Teachers need better for the

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Teachers need better pay for the reason of job retention. Most teachers are running themselves ragged just trying to make ends meet. Pay doesn't directly help students, but indirectly by keeping good teachers it will make a difference. I don't however agree with performance pay. I am a special education teacher and I don't feel it is fair to punish me for my student's disablities when they just need extra support and time to gain their skills. I feel this will result in pushing kids through the system when they really aren't ready just to say you met some quota of improvement.

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I'm wondering if the teachers asked about performance pay even receive performance pay. I work at a charter school that does give us a hefty performance pay bonus (up to $10,000 a year for core teachers, or $6,000 for elective class teachers). This extra money is a very strong incentive to stay put in the school, especially compared to the regular salary schedules in my state. We receive our normal salary, which is comparable to the school districts in the area AND the additional bonus. Talk about a HUGE incentive to work harder!

Do I agree with how the performance pay bonus is calculated in my school? No, but it better than nothing. About 25% is tied to the overall school performance on high stakes tests, 10% on administrator evaluations, and the rest is tied to students meeting or exceeding their individual growth goals as measured by NWEA test scores. This makes us more accountable as teachers to work with the students to meet their growth goals because there is an added incentive to work harder.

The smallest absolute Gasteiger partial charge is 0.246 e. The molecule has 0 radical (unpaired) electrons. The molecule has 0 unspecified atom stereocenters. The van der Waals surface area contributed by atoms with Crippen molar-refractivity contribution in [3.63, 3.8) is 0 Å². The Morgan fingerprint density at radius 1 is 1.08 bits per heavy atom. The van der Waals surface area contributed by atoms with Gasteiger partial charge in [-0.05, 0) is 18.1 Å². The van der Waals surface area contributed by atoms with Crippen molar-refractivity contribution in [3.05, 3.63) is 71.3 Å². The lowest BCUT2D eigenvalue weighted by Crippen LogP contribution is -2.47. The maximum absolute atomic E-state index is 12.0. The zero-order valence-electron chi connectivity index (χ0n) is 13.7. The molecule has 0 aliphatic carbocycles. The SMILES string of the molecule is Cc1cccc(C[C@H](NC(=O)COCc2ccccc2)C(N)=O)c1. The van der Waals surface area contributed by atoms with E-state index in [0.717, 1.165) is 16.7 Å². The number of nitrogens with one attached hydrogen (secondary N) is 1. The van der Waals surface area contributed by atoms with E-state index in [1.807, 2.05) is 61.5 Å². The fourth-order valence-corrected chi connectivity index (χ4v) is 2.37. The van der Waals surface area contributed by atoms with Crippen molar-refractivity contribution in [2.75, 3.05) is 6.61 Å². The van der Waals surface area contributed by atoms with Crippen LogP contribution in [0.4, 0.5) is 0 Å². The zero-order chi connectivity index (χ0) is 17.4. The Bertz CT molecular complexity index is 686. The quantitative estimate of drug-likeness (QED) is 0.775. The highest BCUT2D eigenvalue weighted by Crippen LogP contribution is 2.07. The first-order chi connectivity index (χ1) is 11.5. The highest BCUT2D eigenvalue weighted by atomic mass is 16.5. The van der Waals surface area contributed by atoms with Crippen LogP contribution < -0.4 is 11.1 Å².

So until more schools experiment with merit pay for teachers, so more teachers can experience the benefit of it, I hold very little stock in studies that say performance pay is not very important for retaining good teachers.

Director of Social Media Strategy and Marketing @Edutopia, edcamp organizer

Non-Monetary Rewards Top the List to Retain Effective Teachers

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I downloaded the report and found this to be one of the most interesting data points:

"When asked about the things that are most important in retaining good teachers, supportive leadership, time for collaboration and a high-quality curriculum top the list, with supportive leadership by far the most important factor in teacher retention. Higher salaries fall squarely in the middle — important, but less so than non-monetary factors. Pay tied to teachers’ performance12 — which will be discussed in greater detail within this section — is the lowest-ranked item, with 36% of teachers saying it is not at all important and 25% saying it is absolutely essential or very important in retaining good teachers."

Do these findings echo your own feelings?